Protect Yourself & Others! We have PPE and other critical COVID-19 Supplies In Stock
We Have Stock and we are Shipping! banner

thermal burn

  • Burn Awareness Week

    Today is the first day of National Burn Awareness Week.

    While we've shared information about How to Treat Thermal Burns, burn awareness is about recognizing the dangers of burns, and planning to avoid them in the first place.

    While workplace safety and OSHA requirements call for burn safety training and engineering controls to help raise awareness and reduce burn injuries - at home it is up to each of us to assure safe practices are followed and safeguards are in place.

    This year, the focus of Burn Awareness Week is on scalds. While among the most common types of thermal burns, scalds are often overlooked as nuisances or minor annoyances. In truth, they can be devastating injuries, causing shock, scarring and death.

    According to the Consumer Product Safety Commission, in 2013 alone, an estimated 68,536 scald burn injuries associated with consumer household appliances and products (e.g. stoves, coffee makers, tableware, cookware, bathtubs, etc.) were seen in hospital emergency rooms in the U.S.; 15,588 (23%) of these occurred to children 4 years old and younger.

    While a vast majority of scald burns can be prevented with simple precautions such as setting appliances at the back of counters while on, adjusting water heater to lower temperatures, and serving hot foods on plates rather than bringing the cookware directly to the table, lack of concern or awareness leads to mistakes that cause these injuries and accidents. Worse, "old wives tales" or failure to have proper burn remedies at hand lead to bad pre-hospital treatment of scald burn injuries that result in the needs for expensive and painful corrective surgeries, or life-long disfigurement.

    Annual United States Burm Injury Statistics

    • 3,400 deaths
    • 450,000 burn injuries treated
    • 30,000 hospitalized in specialized burn centers
    • 1/3 of people admitted to burn centers are for scald injuries

    SOURCE:  American Burn Association:  Burn Incidence & Treatment in the U.S., 2013  Fact Sheet

    LEARN MORE:

    Cooktop

  • How to Treat Thermal Burns

    Image of thermal burn treatment instructionFollow these tips in the case of a mild thermal burn:

    • Cool the burned area by immersing in cool, clean water for at least 15 minutes.
    • Do not break blisters or rub skin.
    • Place a dry, sterile dressing over the burn area to keep clean.

    Follow these tips in the case of a severe thermal burn:

    • Call 9-1-1 or EMS if the burn is severe.
    • Cool the burned area by immersing in cool, clean water for at least 15 minutes.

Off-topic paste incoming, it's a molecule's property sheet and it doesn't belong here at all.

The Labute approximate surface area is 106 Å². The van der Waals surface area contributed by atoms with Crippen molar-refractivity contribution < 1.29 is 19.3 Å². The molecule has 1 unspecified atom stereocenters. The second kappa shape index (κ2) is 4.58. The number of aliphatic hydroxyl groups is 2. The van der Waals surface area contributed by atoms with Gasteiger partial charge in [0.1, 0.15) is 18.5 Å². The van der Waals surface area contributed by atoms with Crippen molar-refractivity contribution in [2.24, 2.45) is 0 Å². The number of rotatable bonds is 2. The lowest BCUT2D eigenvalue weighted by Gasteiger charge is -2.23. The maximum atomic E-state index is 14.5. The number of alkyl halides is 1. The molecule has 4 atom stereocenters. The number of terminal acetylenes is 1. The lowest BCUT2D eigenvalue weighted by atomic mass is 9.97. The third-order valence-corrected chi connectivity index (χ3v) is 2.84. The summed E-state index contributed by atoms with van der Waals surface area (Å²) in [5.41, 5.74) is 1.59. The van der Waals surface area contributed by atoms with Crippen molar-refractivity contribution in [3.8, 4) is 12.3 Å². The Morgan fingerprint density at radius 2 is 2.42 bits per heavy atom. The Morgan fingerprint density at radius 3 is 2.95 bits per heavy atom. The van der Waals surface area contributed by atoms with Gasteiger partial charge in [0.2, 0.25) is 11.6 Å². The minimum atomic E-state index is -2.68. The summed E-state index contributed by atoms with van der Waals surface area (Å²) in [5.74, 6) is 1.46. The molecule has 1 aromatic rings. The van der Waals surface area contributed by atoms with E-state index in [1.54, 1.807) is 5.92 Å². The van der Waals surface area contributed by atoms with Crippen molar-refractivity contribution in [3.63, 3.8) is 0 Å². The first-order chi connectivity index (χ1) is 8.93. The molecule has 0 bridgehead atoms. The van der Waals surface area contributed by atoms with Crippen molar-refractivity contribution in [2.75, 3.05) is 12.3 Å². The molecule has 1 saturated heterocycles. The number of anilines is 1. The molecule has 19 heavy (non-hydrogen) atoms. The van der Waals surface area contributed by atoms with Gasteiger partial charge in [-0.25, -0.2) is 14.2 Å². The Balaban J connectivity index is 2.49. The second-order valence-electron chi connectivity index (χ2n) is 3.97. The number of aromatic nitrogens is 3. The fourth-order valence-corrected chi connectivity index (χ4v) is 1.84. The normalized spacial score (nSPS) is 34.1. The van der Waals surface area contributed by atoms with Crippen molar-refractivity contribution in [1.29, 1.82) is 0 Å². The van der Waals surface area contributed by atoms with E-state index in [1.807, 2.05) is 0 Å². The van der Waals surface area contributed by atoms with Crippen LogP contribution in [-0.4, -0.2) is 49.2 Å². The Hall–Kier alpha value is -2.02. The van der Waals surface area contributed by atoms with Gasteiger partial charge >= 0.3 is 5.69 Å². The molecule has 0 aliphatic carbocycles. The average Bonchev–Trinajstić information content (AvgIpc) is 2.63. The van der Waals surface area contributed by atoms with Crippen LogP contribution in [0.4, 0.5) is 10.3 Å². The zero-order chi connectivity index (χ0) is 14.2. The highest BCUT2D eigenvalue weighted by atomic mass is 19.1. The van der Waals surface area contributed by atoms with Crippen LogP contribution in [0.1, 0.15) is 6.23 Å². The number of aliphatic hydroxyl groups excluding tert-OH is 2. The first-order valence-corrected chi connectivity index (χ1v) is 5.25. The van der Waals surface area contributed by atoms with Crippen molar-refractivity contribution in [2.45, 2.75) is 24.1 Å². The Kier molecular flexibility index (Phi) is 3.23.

• Apply a clean, sterile dressing over the burned area(s) to protect from infection.
    • Keep the casualty calm and still while you wait for EMS to arrive.
    • If possible, elevate the burned area to help prevent swelling and pain, but only do so if it does not cause further discomfort to the casualty.

    Also read: General Burn First Aid Information & Tips on Treating Chemical Burns

    Burn Care First Aid Treatment Supplies & Fire Safety Products including Fire Blankets and Burn Kits! Burn Care First Aid Treatment Supplies & Fire Safety Products including Fire Blankets and Burn Kits!

    Content excerpted from the Urgent First Aid Guide used by permission Copyright 2013 UrgentFirstAid.com
    All Rights Reserved. Get a full copy of the First Aid Guide for under $1!

  • General Burn First Aid Information

    Image of burned skin on arm being rinsed with cold water

    • Burns can result from heat (thermal burn), electricity, or exposure to chemicals.
    • The majority of burns should be seen by a doctor. Some first-degree burns, such as mild sun burn, can be treated without doctor care.
    • Never apply home remedies such as butter or baking soda to a burn. Many ointments and home remedies applied topically actually trap the heat, causing further damage to the burned area and can lead to infection.
    • First Aid treatment for burns should focus on keeping the burned area clean, preventing and/or treatment for shock, and pain control.
    • Severe burns (second and third degree burns) often lead to shock. Shock is a life-threatening condition and should be addressed immediately. Call 9-1-1 if you suspect the casualty is experiencing shock.
      1. Symptoms of shock include cold, clammy skin, pale or grey skin color, nausea, vomiting, and/or shallow, rapid breathing.

    Content excerpted from the Urgent First Aid Guide used by permission Copyright 2013 UrgentFirstAid.com
    All Rights Reserved. Get a full copy of the First Aid Guide for under $1!

3 Item(s)

Back to top